The I&B ministry’s proposal to amend the Cinematograph Act represents the perfect ‘bait and switch’. It proposes age-based certification—a demand the film industry has been raising for years—which signals a more mature certification regime.
The I&B ministry’s proposal to amend the Cinematograph Act represents the perfect ‘bait and switch’. It proposes age-based certification—a demand the film industry has been raising for years—which signals a more mature certification regime. It also talks about battling the menace of piracy, with harsh punitive prescriptions, including jail-term of upto three years and fines upto 5% of audited gross production cost (of a film). Given one estimate pegs piracy in India as a loss of close to $3 billion annually suffered by the film industry, the government may have hoped the industry would come out in support of the amendment Bill.
But, the fact is that there are enough penal provisions in the law to act against piracy, and many prominent film industry persons have called for, in an open letter to the ministry, making the offence “bailable and non-cognisable”. What is really draconian, though, is the Centre’s move to arrogate sweeping censorship powers to itself, by proposing an amendment of the provisions on the government’s revisionary remit.
The I&B ministry, in its June 18 note, acknowledges the limits that the High Court of Karnataka has placed on the government directly exercising censorship powers in KM Shankarappa. As per the judgment, the Centre can’t exercise revisional powers for films already certified by the Central Board of Film Certification (CBFC); this was later upheld by the Supreme Court. However, to nullify this, the ministry proposes to add to the existing provisions of the Cinematograph Act and grant the Centre the power to direct the CBFC chair to review a certification granted by the body. It cites the possibility of complaints of violation of Section 5B post-certification to seek revisionary powers; Section 5B mirrors the Article 19 (2) of the Constitution that places reasonable restrictions on freedom of speech and expression. The section also grants the government sweeping powers in terms of framing of directions on ‘guiding principles’ for film certification. What is worse, the amendment proposed not only seeks a government yoke on film certification, but also lends itself to censorship by the mob—the revisionary power will be exercised on “receipt of any references by the Central Government in respect of a film certified for public exhibition”. Under Section 5E of the existing Act, the government already retains the power to revoke or suspend the certification of a film, and in April 2021, through an ordinance on tribunal reforms, has shut down the appellate authority for film certification, leaving the courts as the only recourse for anyone wishing to challenge a decision of the CBFC.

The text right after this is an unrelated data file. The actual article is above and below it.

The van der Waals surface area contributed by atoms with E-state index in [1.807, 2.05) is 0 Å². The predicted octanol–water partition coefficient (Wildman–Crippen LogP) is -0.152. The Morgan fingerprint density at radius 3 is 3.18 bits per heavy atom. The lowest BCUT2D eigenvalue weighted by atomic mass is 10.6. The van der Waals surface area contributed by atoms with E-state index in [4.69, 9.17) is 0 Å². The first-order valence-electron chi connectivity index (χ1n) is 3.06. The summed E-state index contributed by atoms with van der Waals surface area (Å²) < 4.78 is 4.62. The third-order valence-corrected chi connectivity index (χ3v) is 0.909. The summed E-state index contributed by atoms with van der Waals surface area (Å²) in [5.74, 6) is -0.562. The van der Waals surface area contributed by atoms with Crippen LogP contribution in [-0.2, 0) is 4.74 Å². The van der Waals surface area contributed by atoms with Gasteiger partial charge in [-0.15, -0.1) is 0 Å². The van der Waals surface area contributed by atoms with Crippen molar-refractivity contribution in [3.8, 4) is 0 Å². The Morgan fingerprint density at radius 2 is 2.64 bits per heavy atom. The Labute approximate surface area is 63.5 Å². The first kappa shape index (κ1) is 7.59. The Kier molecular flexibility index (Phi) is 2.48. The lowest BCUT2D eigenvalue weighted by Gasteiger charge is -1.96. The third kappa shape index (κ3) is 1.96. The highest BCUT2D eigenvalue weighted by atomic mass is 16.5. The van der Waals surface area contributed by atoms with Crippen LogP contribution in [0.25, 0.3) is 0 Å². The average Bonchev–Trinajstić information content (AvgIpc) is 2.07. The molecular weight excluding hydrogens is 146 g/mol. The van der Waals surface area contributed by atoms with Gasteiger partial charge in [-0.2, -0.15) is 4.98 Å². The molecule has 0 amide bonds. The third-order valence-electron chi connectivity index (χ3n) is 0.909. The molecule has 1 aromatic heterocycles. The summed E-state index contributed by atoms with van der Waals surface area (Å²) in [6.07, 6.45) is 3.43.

The fact is that even ideological differences—not just with the present dispensation at the Centre, but even the ones to come—could result in use of direct censorship by the Centre for thought-control. This has happened in the past, and isn’t hard to imagine happening in the future. Imagine a Ram ke Naam meeting the same fate as Kissa Kursi Ka, but in a perfectly legal manner! The government needs to keep in mind the words of Justice DY Chandrachud in the matter involving the Bengali film Bhobisyoter Bhoot: “The artist … is entitled to the fullest liberty and freedom to critique and criticise.”